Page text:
Yes, I’m a card-carrying “Media Artist.” But what does it mean?
It’s a concept that has evolved over the years. Once upon a time I called myself a Multimedia Specialist, and I spent my days building websites and CD-ROMs, learning various scripting languages and teaching people HTML. These days, it’s more about social media, apps, blogs and wikis.
I got started in media arts through independent television production, way back in the analog era. My career as a videographer began in the late 1980s with a documentary on the urinals of Indiana University. As difficult as it may be to credit, this 40-minute zero-budget movie won a Citation Award from the Indiana Film Society in 1990. It was featured on PBS, and is now in the permanent collections of several major universities, including Indiana University’s world-renowned Folklore Institute.
However, my main claim to fame in the world of video is that I am co-creator of ROX. This underground television series began as a lark, almost a joke, but quickly transformed my life. The controversies engendered by the show landed me on MTV and The Howard Stern Show, in The Wall Street Journal, The Village Voice, and Time Magazine. Wired called it “the best TV show in America,” and it was the most popular show in the early days of Free Speech TV. In 1995, ROX became the first TV show on the internet, ten years before the launch of YouTube. And it’s still in production.
In light of my work with social media and my history with ROX, you are now fully prepared to enjoy the following prank:
I’ve released a couple albums of experimental mashups. Despite their controversial nature and ambiguous legal status, they have even gotten a little airplay (thanks, WFMU). You can download my albums from Bandcamp. (Note: All my albums are available free. Name your own price — zero is okay!) You can also listen to my old band on Musical Family Tree.
I’m also a photographer of sorts. I have published over 10,000 photos on Flickr. (Check out my photostream, or just a few of my favorites.) Lately I’ve been exhibiting in group shows hosted by Skewer Gallery at Kebab (New Orleans). Art critic Benjamin Morris calls my work “refreshing.”
I’m honored to have some of my work featured by the Spiritual Naturalist Society.
You may encounter my photos in various other places. For example, my photos have been featured in Forbes, American Folklife, Bill Moyers, Reason, Scholars Strategy Network, Next City, City Pages, Muslim Voices, Christianity Daily, Eco Friendly Pursuit, NaturaLista, Organic Authority, Spiral Nature, Matador Network, The Architect’s Newspaper, Legal Reader, Thrillist, Money Talks News, The Local, About Travel, Travel Pulse, Grind TV, NOLA Defender, The Lens, Good Magazine, Read the Spirit, Maryland Reporter, Plum Deluxe, PopAnth, Nooga.com, Iowa Public Radio, The Stoner’s Journal, Breitbart (ugh), The Motley Fool, Patheos, Mental Floss, Lonely Planet and Public News Service, as well as many others. One of my most popular photos, “New Classroom,” has been used to illustrate nearly a hundred different stories in various venues, such as for example The Atlantic and North Carolina Public Radio.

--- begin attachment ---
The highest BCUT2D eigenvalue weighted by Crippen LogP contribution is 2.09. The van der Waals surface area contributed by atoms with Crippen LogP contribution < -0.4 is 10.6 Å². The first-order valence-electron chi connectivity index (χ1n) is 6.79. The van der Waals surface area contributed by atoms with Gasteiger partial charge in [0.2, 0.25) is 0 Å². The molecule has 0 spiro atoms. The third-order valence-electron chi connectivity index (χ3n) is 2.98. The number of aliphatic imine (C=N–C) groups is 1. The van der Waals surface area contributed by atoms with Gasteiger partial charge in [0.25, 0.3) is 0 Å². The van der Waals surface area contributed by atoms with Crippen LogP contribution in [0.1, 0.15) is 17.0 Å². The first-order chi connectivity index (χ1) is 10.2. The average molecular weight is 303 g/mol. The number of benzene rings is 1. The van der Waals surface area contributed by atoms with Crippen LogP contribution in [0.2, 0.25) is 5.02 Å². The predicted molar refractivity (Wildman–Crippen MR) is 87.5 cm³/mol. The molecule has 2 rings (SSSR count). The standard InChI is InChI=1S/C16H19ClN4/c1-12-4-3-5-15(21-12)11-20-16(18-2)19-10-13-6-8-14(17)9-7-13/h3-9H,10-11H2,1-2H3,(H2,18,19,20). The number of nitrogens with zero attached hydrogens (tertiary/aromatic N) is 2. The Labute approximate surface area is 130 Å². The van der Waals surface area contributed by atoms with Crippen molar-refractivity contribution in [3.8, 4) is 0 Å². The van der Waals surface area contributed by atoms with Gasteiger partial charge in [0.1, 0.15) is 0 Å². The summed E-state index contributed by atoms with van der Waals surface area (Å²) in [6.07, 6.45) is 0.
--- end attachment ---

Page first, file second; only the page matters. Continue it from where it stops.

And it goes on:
Here are some books that have featured my photography:
- Branley, E. J. (2014). New Orleans Jazz. Arcadia Publishing.
- Chen, E. H. B. L. B. J. (2006). Signs of Life. Lulu.com.
- Ferrante, J. (2010). Sociology: A Global Perspective, Enhanced. Cengage Learning.
- Head, T. (2010). It’s Your World, So Change It: Using the Power of the Internet to Create Social Change. Que Publishing.
Kundiger, M. S. (2016). Bam Boom!: Bamboo – The Giant Grass. CreateSpace Independent Publishing Platform.
- Kuo, M., & Methven, A. (2010). 100 Cool Mushrooms. University of Michigan Press.
You’ll even find my photos in apps such as the Bonide Product Finder.
Of course it’s all interconnected. I frequently address the use and abuse of technology as part of my work in faculty development, and I’m particularly interested in supporting the creative process. My writing addresses issues of technology and creativity, and I often publish via new media platforms. My art aims to give expression to my spiritual practice, which in turn helps me maintain a healthier relationship with technology — or so I hope. My art serves my activism as well.